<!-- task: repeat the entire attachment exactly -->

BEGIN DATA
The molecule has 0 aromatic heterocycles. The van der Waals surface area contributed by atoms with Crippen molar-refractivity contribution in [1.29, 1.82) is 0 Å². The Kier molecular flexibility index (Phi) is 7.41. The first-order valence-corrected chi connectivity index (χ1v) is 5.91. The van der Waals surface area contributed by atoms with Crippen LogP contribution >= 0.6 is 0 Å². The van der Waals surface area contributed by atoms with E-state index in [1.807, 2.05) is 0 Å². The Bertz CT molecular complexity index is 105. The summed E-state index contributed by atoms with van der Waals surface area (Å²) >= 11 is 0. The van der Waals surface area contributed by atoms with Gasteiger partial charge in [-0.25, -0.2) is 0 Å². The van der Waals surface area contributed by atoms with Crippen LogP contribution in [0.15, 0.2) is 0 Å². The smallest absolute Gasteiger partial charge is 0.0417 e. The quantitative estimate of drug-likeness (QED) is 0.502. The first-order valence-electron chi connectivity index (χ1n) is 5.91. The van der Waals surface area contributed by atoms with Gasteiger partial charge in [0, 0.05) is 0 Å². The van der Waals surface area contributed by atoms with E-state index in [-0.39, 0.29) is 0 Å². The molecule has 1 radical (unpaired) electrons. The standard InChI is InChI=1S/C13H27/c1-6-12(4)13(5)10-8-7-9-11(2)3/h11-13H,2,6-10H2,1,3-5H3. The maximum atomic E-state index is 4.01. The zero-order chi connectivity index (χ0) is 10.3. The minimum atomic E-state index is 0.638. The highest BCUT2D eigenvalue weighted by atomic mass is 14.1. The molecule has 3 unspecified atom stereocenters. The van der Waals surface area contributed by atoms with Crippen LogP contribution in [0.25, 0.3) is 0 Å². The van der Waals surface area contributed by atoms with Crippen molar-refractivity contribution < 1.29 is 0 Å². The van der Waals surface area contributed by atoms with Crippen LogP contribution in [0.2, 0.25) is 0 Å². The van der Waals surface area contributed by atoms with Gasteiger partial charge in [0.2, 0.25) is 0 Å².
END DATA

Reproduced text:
The molecule has 0 aromatic heterocycles. The van der Waals surface area contributed by atoms with Crippen molar-refractivity contribution in [1.29, 1.82) is 0 Å². The Kier molecular flexibility index (Phi) is 7.41. The first-order valence-corrected chi connectivity index (χ1v) is 5.91. The van der Waals surface area contributed by atoms with Crippen LogP contribution >= 0.6 is 0 Å². The van der Waals surface area contributed by atoms with E-state index in [1.807, 2.05) is 0 Å². The Bertz CT molecular complexity index is 105. The summed E-state index contributed by atoms with van der Waals surface area (Å²) >= 11 is 0. The van der Waals surface area contributed by atoms with Gasteiger partial charge in [-0.25, -0.2) is 0 Å². The van der Waals surface area contributed by atoms with Crippen LogP contribution in [0.15, 0.2) is 0 Å². The smallest absolute Gasteiger partial charge is 0.0417 e. The quantitative estimate of drug-likeness (QED) is 0.502. The first-order valence-electron chi connectivity index (χ1n) is 5.91. The van der Waals surface area contributed by atoms with Gasteiger partial charge in [0, 0.05) is 0 Å². The van der Waals surface area contributed by atoms with E-state index in [-0.39, 0.29) is 0 Å². The molecule has 1 radical (unpaired) electrons. The standard InChI is InChI=1S/C13H27/c1-6-12(4)13(5)10-8-7-9-11(2)3/h11-13H,2,6-10H2,1,3-5H3. The maximum atomic E-state index is 4.01. The zero-order chi connectivity index (χ0) is 10.3. The minimum atomic E-state index is 0.638. The highest BCUT2D eigenvalue weighted by atomic mass is 14.1. The molecule has 3 unspecified atom stereocenters. The van der Waals surface area contributed by atoms with Crippen LogP contribution in [0.25, 0.3) is 0 Å². The van der Waals surface area contributed by atoms with Crippen molar-refractivity contribution < 1.29 is 0 Å². The van der Waals surface area contributed by atoms with Crippen LogP contribution in [0.2, 0.25) is 0 Å². The van der Waals surface area contributed by atoms with Gasteiger partial charge in [0.2, 0.25) is 0 Å².